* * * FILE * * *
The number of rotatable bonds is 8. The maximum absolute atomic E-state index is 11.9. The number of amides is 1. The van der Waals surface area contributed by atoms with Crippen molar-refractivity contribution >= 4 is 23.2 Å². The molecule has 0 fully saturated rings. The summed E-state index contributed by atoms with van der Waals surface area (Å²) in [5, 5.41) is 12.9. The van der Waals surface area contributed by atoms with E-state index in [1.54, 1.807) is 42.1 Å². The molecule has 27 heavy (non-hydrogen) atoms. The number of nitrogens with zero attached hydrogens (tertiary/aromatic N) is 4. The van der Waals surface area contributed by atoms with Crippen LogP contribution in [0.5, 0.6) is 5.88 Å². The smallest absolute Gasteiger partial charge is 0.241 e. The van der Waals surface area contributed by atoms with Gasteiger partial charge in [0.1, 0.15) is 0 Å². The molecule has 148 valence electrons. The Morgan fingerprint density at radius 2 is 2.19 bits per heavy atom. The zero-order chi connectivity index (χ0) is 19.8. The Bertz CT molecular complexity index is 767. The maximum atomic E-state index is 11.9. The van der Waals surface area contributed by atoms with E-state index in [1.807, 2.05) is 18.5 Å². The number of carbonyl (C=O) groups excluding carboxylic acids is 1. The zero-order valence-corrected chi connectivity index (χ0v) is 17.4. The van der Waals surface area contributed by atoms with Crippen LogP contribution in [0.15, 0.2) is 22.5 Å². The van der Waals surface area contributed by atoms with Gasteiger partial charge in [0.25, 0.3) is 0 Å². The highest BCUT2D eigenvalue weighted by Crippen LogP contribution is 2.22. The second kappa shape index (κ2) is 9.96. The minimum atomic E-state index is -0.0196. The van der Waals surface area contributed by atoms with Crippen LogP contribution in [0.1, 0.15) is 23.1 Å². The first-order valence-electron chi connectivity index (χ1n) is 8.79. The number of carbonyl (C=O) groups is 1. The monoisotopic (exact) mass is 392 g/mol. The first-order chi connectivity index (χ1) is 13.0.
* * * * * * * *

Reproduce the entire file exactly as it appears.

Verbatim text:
The number of rotatable bonds is 8. The maximum absolute atomic E-state index is 11.9. The number of amides is 1. The van der Waals surface area contributed by atoms with Crippen molar-refractivity contribution >= 4 is 23.2 Å². The molecule has 0 fully saturated rings. The summed E-state index contributed by atoms with van der Waals surface area (Å²) in [5, 5.41) is 12.9. The van der Waals surface area contributed by atoms with E-state index in [1.54, 1.807) is 42.1 Å². The molecule has 27 heavy (non-hydrogen) atoms. The number of nitrogens with zero attached hydrogens (tertiary/aromatic N) is 4. The van der Waals surface area contributed by atoms with Crippen LogP contribution in [0.5, 0.6) is 5.88 Å². The smallest absolute Gasteiger partial charge is 0.241 e. The van der Waals surface area contributed by atoms with Gasteiger partial charge in [0.1, 0.15) is 0 Å². The molecule has 148 valence electrons. The Morgan fingerprint density at radius 2 is 2.19 bits per heavy atom. The zero-order chi connectivity index (χ0) is 19.8. The Bertz CT molecular complexity index is 767. The maximum atomic E-state index is 11.9. The van der Waals surface area contributed by atoms with E-state index in [1.807, 2.05) is 18.5 Å². The number of carbonyl (C=O) groups excluding carboxylic acids is 1. The zero-order valence-corrected chi connectivity index (χ0v) is 17.4. The van der Waals surface area contributed by atoms with Crippen LogP contribution in [0.15, 0.2) is 22.5 Å². The van der Waals surface area contributed by atoms with Gasteiger partial charge in [0.25, 0.3) is 0 Å². The highest BCUT2D eigenvalue weighted by Crippen LogP contribution is 2.22. The second kappa shape index (κ2) is 9.96. The minimum atomic E-state index is -0.0196. The van der Waals surface area contributed by atoms with Crippen LogP contribution in [0.1, 0.15) is 23.1 Å². The first-order valence-electron chi connectivity index (χ1n) is 8.79. The number of carbonyl (C=O) groups is 1. The monoisotopic (exact) mass is 392 g/mol. The first-order chi connectivity index (χ1) is 13.0.